His club membership card shows Fernando Fernandez has been a loyal member of El Centro Asturiano since July 17, 1917. For decades he has climbed the steep steps of the three-story building, but at 92-years-old that has become increasingly difficult.
In a few days, Fernandez will no longer have to climb those steps.
The club has an elevator, and even though the state didn't show up Friday to inspect and approve it in time for the dedication Sunday, a crowded room of Ybor City old-timers celebrated the event.
"When I've had to go up the steps, it's been hard, but I can go," said Fernandez, who goes to the club several times a week to visit with friends. "All the old people that come here for weddings and things, it's very hard for them to go up, until now."
Six years ago, the elevator was a dream in the hearts of Las Damas del Centro Asturiano, a group of about 70 women who have made it their goal to put an elevator in the historic building at 1913 Nebraska Ave.
Over the years, there have been fashion shows, bake sales, a roast of La Gaceta editor Roland Manteiga, a dinner honoring Cesar and Adela Gonzmart and the Taste of Ybor, with Hispanic food and entertainment _ all fund-raisers for the elevator.
Every year, it seemed the elevator would never see reality, but every year Las Damas persevered.
"People said it was impossible and it was too costly and would never materialize," said Adela Gonzmart, who spoke at the dedication. "But the impossible has materialized and Las Damas are true heroines for their great effort."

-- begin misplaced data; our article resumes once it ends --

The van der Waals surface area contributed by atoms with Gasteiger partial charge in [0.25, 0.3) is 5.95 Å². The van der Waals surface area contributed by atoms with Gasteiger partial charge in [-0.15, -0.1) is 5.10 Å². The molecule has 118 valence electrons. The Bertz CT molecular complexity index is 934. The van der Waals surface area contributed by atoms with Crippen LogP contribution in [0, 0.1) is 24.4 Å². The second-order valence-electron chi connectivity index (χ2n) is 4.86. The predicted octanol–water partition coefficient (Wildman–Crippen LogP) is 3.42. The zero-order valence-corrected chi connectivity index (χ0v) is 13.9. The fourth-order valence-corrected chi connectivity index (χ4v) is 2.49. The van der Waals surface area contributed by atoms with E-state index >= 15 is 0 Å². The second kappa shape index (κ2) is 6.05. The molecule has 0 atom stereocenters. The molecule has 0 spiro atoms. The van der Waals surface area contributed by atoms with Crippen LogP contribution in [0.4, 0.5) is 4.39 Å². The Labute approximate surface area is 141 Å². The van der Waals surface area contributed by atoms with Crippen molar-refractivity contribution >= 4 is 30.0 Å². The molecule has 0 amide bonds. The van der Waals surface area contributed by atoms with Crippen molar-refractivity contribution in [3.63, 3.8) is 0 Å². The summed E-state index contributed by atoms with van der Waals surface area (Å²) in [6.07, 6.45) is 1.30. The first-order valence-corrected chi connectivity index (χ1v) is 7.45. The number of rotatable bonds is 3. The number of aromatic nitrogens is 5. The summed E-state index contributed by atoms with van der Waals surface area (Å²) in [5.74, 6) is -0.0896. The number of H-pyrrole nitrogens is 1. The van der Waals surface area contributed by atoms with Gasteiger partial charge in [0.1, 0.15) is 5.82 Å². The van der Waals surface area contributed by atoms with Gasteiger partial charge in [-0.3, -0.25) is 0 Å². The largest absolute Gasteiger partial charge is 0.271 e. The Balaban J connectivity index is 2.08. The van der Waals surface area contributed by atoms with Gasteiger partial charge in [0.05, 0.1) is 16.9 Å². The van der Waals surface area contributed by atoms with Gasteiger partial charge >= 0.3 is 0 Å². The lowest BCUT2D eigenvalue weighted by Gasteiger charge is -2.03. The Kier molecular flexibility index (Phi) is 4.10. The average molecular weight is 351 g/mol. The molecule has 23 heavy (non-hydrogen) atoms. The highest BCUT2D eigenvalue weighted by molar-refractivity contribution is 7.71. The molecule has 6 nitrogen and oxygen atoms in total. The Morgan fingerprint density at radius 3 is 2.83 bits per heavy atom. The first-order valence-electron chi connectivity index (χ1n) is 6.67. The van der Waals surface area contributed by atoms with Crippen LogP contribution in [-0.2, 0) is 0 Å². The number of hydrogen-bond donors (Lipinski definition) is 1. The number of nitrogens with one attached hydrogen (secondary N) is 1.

Many hope that the $150,000 project will help revitalize the club. Built in 1909, El Centro Asturiano was the center for the arts in the Hispanic community.
More than 30,000 members would go there to have a drink in the cantina, dance in the ballroom, read books in the library or bowl in the bowling alley.
Since then, the books have been donated to the University of South Florida Special Collections, the bowling alley is long gone and membership has dwindled.
"The elevator is going to make a big difference for the older folks," said Phil LoCicero. "The younger people don't like to climb either."
This week, 36 people who paid $100 apiece to become among the first three groups to ride the elevator will reach the top floor ballroom minus the marble steps.
"We have waited many years for this day," said an emotional Eva Ciaccio, who spawned the elevator idea. "Our dream has finally come true."